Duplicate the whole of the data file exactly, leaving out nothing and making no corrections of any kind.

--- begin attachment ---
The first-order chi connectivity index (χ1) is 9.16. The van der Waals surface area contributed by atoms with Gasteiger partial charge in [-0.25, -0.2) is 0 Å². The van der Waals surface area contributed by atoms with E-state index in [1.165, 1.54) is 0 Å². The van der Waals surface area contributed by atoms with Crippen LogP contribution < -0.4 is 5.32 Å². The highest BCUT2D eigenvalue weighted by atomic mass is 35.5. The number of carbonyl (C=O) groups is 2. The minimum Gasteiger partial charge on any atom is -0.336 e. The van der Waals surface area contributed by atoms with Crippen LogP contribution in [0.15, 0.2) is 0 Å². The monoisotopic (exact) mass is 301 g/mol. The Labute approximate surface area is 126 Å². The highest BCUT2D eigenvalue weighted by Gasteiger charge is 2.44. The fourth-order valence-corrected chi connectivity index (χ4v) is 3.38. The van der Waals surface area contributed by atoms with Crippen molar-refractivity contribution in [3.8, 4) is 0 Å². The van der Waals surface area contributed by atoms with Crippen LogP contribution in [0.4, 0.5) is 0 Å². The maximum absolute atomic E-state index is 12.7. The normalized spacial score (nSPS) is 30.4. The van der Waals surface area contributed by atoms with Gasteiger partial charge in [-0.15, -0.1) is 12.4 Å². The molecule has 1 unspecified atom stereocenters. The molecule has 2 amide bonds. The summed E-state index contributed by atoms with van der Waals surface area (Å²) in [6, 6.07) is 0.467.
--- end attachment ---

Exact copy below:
The first-order chi connectivity index (χ1) is 9.16. The van der Waals surface area contributed by atoms with Gasteiger partial charge in [-0.25, -0.2) is 0 Å². The van der Waals surface area contributed by atoms with E-state index in [1.165, 1.54) is 0 Å². The van der Waals surface area contributed by atoms with Crippen LogP contribution < -0.4 is 5.32 Å². The highest BCUT2D eigenvalue weighted by atomic mass is 35.5. The number of carbonyl (C=O) groups is 2. The minimum Gasteiger partial charge on any atom is -0.336 e. The van der Waals surface area contributed by atoms with Crippen LogP contribution in [0.15, 0.2) is 0 Å². The monoisotopic (exact) mass is 301 g/mol. The Labute approximate surface area is 126 Å². The highest BCUT2D eigenvalue weighted by Gasteiger charge is 2.44. The fourth-order valence-corrected chi connectivity index (χ4v) is 3.38. The van der Waals surface area contributed by atoms with Crippen molar-refractivity contribution in [3.8, 4) is 0 Å². The van der Waals surface area contributed by atoms with Crippen LogP contribution in [0.4, 0.5) is 0 Å². The maximum absolute atomic E-state index is 12.7. The normalized spacial score (nSPS) is 30.4. The van der Waals surface area contributed by atoms with Gasteiger partial charge in [-0.15, -0.1) is 12.4 Å². The molecule has 1 unspecified atom stereocenters. The molecule has 2 amide bonds. The summed E-state index contributed by atoms with van der Waals surface area (Å²) in [6, 6.07) is 0.467.